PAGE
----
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Linda Blair, a clinical psychologist and Telegraph columnist, says children aged seven and under are particularly validated by these family stories. “In those early years children are working on establishing and trying to understand their identities. Stories about themselves and their families help them feel safe, help them belong and clarify who they are.”

As a parent, all you need is time and willingness to recall these stories. Not only will the content of your stories enable your child to feel grounded and confident, but the sheer act of sitting close together, laughing and talking, will deepen your bond with your child. 

Jonathan Douglas, director of the National Literacy Trust, has these top tips for parents to encourage family storytelling:

  • It’s never too early to share family stories. Research shows that by the age of five, children in ‘word poor’ households have heard nearly 30 million fewer words than their peers and this holds them back when they start school. What’s more, teenagers in families who regularly talk about their history have higher self-esteem, stronger self-concepts, better coping skills and are more resilient.
  • All families have traditions and a story to tell about them! If your traditions are steeped in history, encourage your child to do some research and find out everything they can. Also get your child to speak as many different family members as possible about the traditions, from grandparents to aunties, uncles and cousins.
  • Create a family memory box and fill it with objects and images that remind you of key events and moments. Whenever you open the box, use the objects to prompt the retelling a family memory.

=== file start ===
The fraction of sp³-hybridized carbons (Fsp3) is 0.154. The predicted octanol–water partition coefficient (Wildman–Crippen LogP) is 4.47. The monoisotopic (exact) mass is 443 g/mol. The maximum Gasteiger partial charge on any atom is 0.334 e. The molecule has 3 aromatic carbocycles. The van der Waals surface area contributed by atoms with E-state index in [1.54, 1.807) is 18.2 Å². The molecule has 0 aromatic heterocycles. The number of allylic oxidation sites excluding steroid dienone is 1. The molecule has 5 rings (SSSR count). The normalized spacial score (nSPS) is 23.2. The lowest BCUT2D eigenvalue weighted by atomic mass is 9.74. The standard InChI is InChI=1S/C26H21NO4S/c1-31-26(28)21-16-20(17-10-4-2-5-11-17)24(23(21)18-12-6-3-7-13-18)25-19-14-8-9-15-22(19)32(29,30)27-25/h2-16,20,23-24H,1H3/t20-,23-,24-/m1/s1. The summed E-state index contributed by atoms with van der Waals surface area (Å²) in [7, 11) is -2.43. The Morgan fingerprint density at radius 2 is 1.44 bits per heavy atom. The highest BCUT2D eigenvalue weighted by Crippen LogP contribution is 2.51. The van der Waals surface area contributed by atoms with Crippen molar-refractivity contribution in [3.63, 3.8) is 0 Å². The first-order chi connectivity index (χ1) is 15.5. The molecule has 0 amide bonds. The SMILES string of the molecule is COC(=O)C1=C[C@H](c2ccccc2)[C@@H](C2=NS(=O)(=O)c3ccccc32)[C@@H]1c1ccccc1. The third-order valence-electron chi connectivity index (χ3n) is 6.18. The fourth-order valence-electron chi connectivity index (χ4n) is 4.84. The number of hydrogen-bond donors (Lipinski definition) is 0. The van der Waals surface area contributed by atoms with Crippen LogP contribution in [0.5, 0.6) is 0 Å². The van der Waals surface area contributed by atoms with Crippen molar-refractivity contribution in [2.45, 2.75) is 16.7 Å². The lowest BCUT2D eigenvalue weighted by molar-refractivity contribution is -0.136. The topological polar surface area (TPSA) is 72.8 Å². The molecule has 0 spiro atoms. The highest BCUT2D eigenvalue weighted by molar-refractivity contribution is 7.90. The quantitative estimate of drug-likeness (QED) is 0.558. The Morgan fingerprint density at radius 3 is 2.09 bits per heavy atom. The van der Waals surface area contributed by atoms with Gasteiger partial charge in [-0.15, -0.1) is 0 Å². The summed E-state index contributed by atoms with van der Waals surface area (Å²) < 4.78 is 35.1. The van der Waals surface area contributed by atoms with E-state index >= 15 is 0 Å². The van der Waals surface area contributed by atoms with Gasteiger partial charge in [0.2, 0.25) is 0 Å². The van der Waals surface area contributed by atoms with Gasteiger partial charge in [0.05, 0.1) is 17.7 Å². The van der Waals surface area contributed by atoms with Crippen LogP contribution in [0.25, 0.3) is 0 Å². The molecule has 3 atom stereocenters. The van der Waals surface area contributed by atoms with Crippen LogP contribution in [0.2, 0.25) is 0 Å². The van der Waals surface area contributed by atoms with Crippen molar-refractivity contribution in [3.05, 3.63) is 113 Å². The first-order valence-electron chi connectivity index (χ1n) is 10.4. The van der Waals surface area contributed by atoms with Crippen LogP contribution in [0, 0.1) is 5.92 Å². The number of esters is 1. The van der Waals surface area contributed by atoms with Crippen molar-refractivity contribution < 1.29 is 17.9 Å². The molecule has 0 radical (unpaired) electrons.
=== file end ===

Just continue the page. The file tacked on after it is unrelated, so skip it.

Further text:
• If your child is going through a difficult situation which you can relate to, don’t be afraid to share your experience with them. Family storytelling enables children to learn about powerful emotions and cope with life’s challenges in a safe environment.
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One word of warning though. Linda Blair counsels that in your child’s teenage years they may be less of an eager sponge for family tales. “At that age they are more interested in ‘who am I?’ in relation to their peers. That’s when they roll their eyes and want you to please stop.”  So get your family stories in when you have the chance!

Here, parents share the stories their children love to hear again and again.

“My children love the re-telling of how the youngest’s first combined pair of words were ‘Get out’ (with a tragic elongated stress on the vowels) because she was so sick of being ignored in her high chair in favour of her toddler sister.” Emma

“My kids like to hear my mum tell stories of naughty things I did as a child, like when I turned the garden hose on the top deck of a tour bus going past our house or when I bit her hand to get her attention!” Olivia

“My favourite story is about my late Granny’s dog, Griswald, who used to get the bus into Norwich by himself. He was a golden retriever and all the bus drivers would recognise him and let him on the bus, saying ‘Morning, Griswald’. He’d get off in Norwich city centre, walk around for a bit and get the bus home. I imagine the story was hugely exaggerated but it’s been retold so many times by different family members that it’s become true.” Claudia

“My son loves to hear stories about naughty things the family got up to as kids – my dad and his friend managed to make nitroglycerine in the school science lab and a fireman had to very gingerly take it out to the football pitch and toss something at it to get it to explode safely. This story has been retold many times, and my son just related it to his Y7 science teacher as they were discussing dangerous chemicals!” Jo

“My son loves the one about when he painted his baby sister’s bald head pink with a highlighter pen, to match her clothes.” Fiona